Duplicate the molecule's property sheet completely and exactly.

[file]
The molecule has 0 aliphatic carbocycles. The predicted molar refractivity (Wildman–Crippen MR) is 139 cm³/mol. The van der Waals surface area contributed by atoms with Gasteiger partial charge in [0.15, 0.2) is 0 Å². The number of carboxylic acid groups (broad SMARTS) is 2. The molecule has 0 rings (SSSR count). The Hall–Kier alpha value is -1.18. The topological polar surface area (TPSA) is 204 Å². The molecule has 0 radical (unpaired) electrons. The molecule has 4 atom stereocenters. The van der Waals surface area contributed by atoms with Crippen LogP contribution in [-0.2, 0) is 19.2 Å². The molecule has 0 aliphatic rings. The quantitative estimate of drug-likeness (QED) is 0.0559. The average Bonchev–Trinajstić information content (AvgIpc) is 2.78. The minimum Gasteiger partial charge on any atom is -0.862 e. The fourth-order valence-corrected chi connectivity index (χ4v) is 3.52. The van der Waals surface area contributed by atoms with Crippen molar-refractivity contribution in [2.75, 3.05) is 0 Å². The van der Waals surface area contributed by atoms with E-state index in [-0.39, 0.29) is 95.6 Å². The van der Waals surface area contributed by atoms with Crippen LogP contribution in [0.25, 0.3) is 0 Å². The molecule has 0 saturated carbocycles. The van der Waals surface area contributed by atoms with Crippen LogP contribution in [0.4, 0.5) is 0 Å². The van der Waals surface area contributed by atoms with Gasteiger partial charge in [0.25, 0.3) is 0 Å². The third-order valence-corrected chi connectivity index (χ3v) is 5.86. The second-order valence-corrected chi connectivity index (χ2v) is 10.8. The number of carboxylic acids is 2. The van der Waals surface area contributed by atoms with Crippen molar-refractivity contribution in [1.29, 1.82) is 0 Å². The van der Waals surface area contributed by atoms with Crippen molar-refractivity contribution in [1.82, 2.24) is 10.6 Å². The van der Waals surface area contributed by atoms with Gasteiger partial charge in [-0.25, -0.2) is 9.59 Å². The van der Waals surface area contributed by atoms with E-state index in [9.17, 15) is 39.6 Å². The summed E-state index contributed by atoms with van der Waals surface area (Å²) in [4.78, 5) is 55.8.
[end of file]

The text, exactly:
The molecule has 0 aliphatic carbocycles. The predicted molar refractivity (Wildman–Crippen MR) is 139 cm³/mol. The van der Waals surface area contributed by atoms with Gasteiger partial charge in [0.15, 0.2) is 0 Å². The number of carboxylic acid groups (broad SMARTS) is 2. The molecule has 0 rings (SSSR count). The Hall–Kier alpha value is -1.18. The topological polar surface area (TPSA) is 204 Å². The molecule has 0 radical (unpaired) electrons. The molecule has 4 atom stereocenters. The van der Waals surface area contributed by atoms with Crippen LogP contribution in [-0.2, 0) is 19.2 Å². The molecule has 0 aliphatic rings. The quantitative estimate of drug-likeness (QED) is 0.0559. The average Bonchev–Trinajstić information content (AvgIpc) is 2.78. The minimum Gasteiger partial charge on any atom is -0.862 e. The fourth-order valence-corrected chi connectivity index (χ4v) is 3.52. The van der Waals surface area contributed by atoms with Crippen molar-refractivity contribution in [2.75, 3.05) is 0 Å². The van der Waals surface area contributed by atoms with E-state index in [-0.39, 0.29) is 95.6 Å². The van der Waals surface area contributed by atoms with Crippen LogP contribution in [0.25, 0.3) is 0 Å². The molecule has 0 saturated carbocycles. The van der Waals surface area contributed by atoms with Crippen LogP contribution in [0.4, 0.5) is 0 Å². The van der Waals surface area contributed by atoms with Gasteiger partial charge in [0.25, 0.3) is 0 Å². The third-order valence-corrected chi connectivity index (χ3v) is 5.86. The second-order valence-corrected chi connectivity index (χ2v) is 10.8. The number of carboxylic acids is 2. The van der Waals surface area contributed by atoms with Crippen molar-refractivity contribution in [1.29, 1.82) is 0 Å². The van der Waals surface area contributed by atoms with Crippen molar-refractivity contribution in [1.82, 2.24) is 10.6 Å². The van der Waals surface area contributed by atoms with Gasteiger partial charge in [-0.25, -0.2) is 9.59 Å². The van der Waals surface area contributed by atoms with E-state index in [9.17, 15) is 39.6 Å². The summed E-state index contributed by atoms with van der Waals surface area (Å²) in [4.78, 5) is 55.8.